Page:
Mind you, that didn’t stop the FSA claiming in a written response to my MP that that it does indeed observe the requirements of the Code, even though it declined to offer a single example. Plainly it doesn’t, yet it claims that it does, and my MP just accepted this claim at face value without making any effort to challenge it.

    And what is APFA trying to get done to bring the FCA into line with all other regulatory bodies?

  3. Would we be better off if the cost of this regulator was redirected into resolving the problems that the regulators failed to avoid in the first place i.e. (PPI), bank charges, Northern Rock ,the rest of the banks, Equitable Life, split-cap trusts, precipice bonds, the LAUTRO 19. In fact what does the regulator do other than take huge fees and act as a business prevention unit?

  4. All Government’s feel it appropriate to use outside agencies that they invent but then claim to be independent so as to evade the responsibility for stupid actions.

    Spending other peoples money like Croesus on acid is one of the activities that the regulator excels at.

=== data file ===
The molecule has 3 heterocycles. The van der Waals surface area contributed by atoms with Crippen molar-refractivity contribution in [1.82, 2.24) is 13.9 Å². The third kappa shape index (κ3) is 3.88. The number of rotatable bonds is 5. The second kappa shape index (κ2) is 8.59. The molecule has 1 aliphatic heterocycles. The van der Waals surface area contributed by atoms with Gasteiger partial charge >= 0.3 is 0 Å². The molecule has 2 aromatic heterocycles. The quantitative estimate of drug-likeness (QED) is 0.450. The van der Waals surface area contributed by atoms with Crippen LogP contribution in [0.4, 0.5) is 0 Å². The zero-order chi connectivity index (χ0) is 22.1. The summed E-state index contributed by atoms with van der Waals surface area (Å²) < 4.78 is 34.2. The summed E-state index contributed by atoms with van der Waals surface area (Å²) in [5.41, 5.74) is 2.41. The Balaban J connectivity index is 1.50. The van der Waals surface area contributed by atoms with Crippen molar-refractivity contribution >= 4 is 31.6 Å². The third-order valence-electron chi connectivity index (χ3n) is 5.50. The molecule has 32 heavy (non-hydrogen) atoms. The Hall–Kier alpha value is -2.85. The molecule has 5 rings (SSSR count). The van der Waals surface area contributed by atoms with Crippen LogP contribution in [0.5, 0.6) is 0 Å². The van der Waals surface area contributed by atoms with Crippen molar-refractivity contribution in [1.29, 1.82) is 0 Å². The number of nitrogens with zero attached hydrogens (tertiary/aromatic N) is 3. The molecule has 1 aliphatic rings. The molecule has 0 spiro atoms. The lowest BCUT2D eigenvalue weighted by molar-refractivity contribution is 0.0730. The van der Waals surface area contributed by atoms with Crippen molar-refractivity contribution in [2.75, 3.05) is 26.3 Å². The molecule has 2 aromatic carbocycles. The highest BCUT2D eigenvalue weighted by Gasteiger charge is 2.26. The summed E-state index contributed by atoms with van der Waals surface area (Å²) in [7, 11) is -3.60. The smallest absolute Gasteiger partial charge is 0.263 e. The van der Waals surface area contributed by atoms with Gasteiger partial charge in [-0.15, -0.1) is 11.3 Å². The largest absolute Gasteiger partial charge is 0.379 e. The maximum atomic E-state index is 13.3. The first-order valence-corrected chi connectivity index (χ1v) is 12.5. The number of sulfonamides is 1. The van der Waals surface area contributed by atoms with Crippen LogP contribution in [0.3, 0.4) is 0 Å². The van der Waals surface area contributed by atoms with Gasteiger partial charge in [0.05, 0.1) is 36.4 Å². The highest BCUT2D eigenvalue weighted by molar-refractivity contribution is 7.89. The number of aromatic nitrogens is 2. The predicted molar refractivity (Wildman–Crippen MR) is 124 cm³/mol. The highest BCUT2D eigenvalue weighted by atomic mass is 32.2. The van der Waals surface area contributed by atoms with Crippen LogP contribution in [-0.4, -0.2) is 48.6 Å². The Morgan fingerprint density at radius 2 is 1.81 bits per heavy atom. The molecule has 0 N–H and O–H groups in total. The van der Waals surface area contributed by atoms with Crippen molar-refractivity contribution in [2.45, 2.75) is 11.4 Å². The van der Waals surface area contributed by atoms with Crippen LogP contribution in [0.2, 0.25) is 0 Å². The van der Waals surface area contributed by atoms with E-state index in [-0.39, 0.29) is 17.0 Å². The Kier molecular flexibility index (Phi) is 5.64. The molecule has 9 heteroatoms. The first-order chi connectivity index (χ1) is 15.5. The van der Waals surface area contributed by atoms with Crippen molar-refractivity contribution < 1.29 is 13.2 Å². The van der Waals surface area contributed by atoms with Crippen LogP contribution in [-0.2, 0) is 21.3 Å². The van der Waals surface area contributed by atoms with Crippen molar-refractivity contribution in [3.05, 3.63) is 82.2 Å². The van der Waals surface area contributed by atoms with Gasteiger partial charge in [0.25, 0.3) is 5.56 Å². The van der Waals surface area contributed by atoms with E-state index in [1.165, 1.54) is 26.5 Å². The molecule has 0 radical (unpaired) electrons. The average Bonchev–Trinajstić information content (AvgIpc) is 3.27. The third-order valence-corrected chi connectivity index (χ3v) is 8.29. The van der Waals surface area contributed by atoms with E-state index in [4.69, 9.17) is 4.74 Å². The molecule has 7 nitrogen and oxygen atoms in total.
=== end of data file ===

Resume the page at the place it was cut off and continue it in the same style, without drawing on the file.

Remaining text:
When I met Hector Sants he pointedly told me that it was not all 5 star hotels and then sat down and made notes on his FSA embossed notepad using an FSA pen.

    As Julian continually points out, until there is some form of oversight to curtail stupid actions and profligate spending the ‘Viv Nicholson’ mindset will continue.

  5. Kim, I agree but have you EVER found ANYTHING that the FSA/FCA has done that is good value?
    I can not think of a single thing.
    Answers on a post it!

  6. Anon @ 1.48
    Surely a post it would be a waste of space?

  7. Peter Hamilton 10th June 2013 at 4:26 pm

    This is a good example of what I said recently: the FCA needs to be held accountable by a body with the courage and power to impose appropriate sanctions. Until such a body is created the best hope for the industry is for the Treasury select committee to take a serious interest in what the FCA is up to.

  8. If only it had been just a rebranding exercise and change of the letter ‘S’ to a ‘C’. The new FCA Website is a appawling to navigate with irritating hover over drop downs and content in weird places. The FCA Handbook is not even hosted on the FCA site and instead is the same FSA Handbook just carved up. The FCA logo is also something a 12 year old could have put together. To think that they paid over £1m for all this is beyond belief!